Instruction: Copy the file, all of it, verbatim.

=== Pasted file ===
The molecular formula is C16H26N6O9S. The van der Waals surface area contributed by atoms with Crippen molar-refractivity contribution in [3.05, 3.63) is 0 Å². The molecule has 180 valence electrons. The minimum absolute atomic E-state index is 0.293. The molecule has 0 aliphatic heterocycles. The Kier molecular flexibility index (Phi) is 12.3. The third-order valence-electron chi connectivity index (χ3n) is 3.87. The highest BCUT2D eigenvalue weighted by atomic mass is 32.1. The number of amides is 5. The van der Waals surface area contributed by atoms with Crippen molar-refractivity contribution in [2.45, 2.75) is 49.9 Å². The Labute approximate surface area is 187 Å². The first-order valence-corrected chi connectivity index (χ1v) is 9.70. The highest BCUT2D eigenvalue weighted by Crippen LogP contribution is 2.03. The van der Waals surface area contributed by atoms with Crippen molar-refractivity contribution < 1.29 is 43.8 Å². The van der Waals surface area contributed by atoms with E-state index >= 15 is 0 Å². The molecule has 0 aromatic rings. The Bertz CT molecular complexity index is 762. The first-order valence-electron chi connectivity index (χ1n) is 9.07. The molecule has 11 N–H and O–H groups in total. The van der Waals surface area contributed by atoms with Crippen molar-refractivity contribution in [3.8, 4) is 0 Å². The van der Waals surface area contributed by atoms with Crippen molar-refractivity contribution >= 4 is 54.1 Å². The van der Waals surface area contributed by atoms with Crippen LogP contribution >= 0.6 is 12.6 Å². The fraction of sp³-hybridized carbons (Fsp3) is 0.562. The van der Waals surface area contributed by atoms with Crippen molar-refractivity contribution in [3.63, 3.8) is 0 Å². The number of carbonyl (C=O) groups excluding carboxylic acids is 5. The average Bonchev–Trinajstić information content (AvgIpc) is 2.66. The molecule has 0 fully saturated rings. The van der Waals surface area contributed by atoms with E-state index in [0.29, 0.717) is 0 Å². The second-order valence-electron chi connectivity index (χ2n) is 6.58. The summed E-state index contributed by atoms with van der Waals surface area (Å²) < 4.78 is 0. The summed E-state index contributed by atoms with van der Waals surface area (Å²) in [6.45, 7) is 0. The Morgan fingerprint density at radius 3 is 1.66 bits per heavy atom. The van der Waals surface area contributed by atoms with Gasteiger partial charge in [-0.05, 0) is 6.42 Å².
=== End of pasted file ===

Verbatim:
The molecular formula is C16H26N6O9S. The van der Waals surface area contributed by atoms with Crippen molar-refractivity contribution in [3.05, 3.63) is 0 Å². The molecule has 180 valence electrons. The minimum absolute atomic E-state index is 0.293. The molecule has 0 aliphatic heterocycles. The Kier molecular flexibility index (Phi) is 12.3. The third-order valence-electron chi connectivity index (χ3n) is 3.87. The highest BCUT2D eigenvalue weighted by atomic mass is 32.1. The number of amides is 5. The van der Waals surface area contributed by atoms with Crippen molar-refractivity contribution in [2.45, 2.75) is 49.9 Å². The Labute approximate surface area is 187 Å². The first-order valence-corrected chi connectivity index (χ1v) is 9.70. The highest BCUT2D eigenvalue weighted by Crippen LogP contribution is 2.03. The van der Waals surface area contributed by atoms with Crippen molar-refractivity contribution < 1.29 is 43.8 Å². The van der Waals surface area contributed by atoms with E-state index >= 15 is 0 Å². The molecule has 0 aromatic rings. The Bertz CT molecular complexity index is 762. The first-order valence-electron chi connectivity index (χ1n) is 9.07. The molecule has 11 N–H and O–H groups in total. The van der Waals surface area contributed by atoms with Crippen molar-refractivity contribution in [3.8, 4) is 0 Å². The van der Waals surface area contributed by atoms with Crippen molar-refractivity contribution >= 4 is 54.1 Å². The van der Waals surface area contributed by atoms with Crippen LogP contribution >= 0.6 is 12.6 Å². The fraction of sp³-hybridized carbons (Fsp3) is 0.562. The van der Waals surface area contributed by atoms with Crippen molar-refractivity contribution in [3.63, 3.8) is 0 Å². The number of carbonyl (C=O) groups excluding carboxylic acids is 5. The average Bonchev–Trinajstić information content (AvgIpc) is 2.66. The molecule has 0 fully saturated rings. The van der Waals surface area contributed by atoms with E-state index in [0.29, 0.717) is 0 Å². The second-order valence-electron chi connectivity index (χ2n) is 6.58. The summed E-state index contributed by atoms with van der Waals surface area (Å²) < 4.78 is 0. The summed E-state index contributed by atoms with van der Waals surface area (Å²) in [6.45, 7) is 0. The Morgan fingerprint density at radius 3 is 1.66 bits per heavy atom. The van der Waals surface area contributed by atoms with Gasteiger partial charge in [-0.05, 0) is 6.42 Å².